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Is China Trying To (Slowly) Burst Another Stock Market Bubble?

TalkMarkets  |  Tyler Durden

The pressure point in Asian stock markets this week has been the decline in Chinese equities (the biggest weekly drop in 4 months).

Despite a stellar performance of the economy, the outlook for the Shanghai Composite Index isn’t promising as the government is taking advantage of better growth to spur deleveraging.

For a market relying more on liquidity than fundamentals, China’s worsening monetary conditions index suggests tough times ahead…

As a reminder, the Shanghai Composite Index, notorious for its wild swings over the past two years, has gone 86 trading days without a loss of more than 1% on a closing basis, the longest stretch since the market’s infancy in 1992.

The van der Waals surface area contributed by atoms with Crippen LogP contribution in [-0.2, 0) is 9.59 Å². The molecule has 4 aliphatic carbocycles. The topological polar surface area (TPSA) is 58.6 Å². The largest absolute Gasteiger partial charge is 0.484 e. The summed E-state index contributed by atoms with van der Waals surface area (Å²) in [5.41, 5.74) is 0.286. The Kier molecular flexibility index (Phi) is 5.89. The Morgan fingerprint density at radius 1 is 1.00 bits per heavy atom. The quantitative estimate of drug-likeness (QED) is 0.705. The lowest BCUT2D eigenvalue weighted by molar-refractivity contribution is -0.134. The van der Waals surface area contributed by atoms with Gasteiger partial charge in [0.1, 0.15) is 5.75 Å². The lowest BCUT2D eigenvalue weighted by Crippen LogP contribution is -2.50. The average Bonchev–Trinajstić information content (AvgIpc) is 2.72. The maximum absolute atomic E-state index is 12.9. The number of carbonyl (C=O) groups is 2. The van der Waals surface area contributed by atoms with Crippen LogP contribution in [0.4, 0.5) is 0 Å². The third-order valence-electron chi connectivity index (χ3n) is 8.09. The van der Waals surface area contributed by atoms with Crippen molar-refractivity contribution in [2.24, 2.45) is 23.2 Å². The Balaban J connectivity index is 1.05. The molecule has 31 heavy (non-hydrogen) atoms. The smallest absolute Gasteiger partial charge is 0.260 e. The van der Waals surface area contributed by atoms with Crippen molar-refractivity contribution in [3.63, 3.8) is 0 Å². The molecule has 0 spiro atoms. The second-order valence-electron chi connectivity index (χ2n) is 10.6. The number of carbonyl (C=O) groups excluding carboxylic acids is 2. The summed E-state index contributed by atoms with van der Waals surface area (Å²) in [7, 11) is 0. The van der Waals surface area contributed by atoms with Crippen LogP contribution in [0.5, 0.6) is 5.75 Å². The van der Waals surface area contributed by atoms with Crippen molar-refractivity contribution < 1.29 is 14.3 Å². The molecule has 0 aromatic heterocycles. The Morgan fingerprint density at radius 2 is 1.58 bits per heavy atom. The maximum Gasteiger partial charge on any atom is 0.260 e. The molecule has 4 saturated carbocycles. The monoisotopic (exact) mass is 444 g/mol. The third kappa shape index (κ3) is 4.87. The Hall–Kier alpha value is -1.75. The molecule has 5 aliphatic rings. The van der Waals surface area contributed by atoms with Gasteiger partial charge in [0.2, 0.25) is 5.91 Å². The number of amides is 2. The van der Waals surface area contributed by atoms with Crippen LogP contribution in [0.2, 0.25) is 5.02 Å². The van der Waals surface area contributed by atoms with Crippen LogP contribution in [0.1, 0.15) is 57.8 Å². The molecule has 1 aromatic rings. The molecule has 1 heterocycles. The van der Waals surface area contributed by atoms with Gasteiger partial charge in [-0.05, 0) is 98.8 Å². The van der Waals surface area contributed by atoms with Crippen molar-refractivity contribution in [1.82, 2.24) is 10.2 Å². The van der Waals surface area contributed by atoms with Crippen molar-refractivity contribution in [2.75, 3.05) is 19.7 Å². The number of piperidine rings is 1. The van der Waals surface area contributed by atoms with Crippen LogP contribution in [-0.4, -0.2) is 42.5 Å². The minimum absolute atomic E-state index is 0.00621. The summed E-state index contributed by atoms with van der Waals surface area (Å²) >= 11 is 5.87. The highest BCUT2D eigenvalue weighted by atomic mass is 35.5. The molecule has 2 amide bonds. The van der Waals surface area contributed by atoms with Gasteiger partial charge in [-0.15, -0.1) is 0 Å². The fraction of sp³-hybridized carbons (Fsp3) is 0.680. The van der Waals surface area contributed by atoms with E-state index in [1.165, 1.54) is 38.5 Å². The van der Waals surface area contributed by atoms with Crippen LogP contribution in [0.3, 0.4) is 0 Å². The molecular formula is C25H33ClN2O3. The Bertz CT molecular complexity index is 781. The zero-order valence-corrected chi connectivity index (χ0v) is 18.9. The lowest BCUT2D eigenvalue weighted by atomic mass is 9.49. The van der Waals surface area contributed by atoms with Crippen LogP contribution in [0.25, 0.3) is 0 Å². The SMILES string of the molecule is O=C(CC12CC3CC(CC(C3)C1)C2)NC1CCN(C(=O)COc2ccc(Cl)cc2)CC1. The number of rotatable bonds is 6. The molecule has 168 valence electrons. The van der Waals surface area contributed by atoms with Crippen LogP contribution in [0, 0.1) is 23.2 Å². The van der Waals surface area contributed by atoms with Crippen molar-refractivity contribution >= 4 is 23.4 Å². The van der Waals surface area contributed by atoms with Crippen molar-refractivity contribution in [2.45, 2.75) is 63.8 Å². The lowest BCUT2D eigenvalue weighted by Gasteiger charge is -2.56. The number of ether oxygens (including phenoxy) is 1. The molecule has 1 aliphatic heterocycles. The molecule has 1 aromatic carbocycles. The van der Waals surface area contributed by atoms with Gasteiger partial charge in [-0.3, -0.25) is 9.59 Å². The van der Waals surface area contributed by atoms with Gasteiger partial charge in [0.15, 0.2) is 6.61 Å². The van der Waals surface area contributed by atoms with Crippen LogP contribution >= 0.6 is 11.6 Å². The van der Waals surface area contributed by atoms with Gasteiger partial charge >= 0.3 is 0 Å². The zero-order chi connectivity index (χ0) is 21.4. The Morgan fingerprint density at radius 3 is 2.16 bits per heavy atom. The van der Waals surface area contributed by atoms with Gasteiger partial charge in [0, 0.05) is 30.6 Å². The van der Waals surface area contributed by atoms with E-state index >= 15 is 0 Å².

The last 4 days have highlighted the unusual effect in Chinese stocks.. each time the Shanghai Composite dropped over 1% (red dotted line) it was miraculously lifted to ensure it closed with a loss less than 1%…

As Bloomberg reports, authorities favor a steady stock market because it helps companies fund investment and repay debt by issuing new shares, which could help boost economic growth, according to Yin Ming, a vice president at Baptized Capital in Shanghai.

“The national team is behind it,” Yin said. “State funds will likely continue to be a market stabilizer.”

So one wonders, is China desperate to delever the speculative fervor in their markets… but do it just 1% at a time? Can the ‘market’ really be that well centrally planned? We will see…

If the 6-month lag in Chinese commodities is anything to go by, the breakdown in Chinese stocks is nowhere near over…

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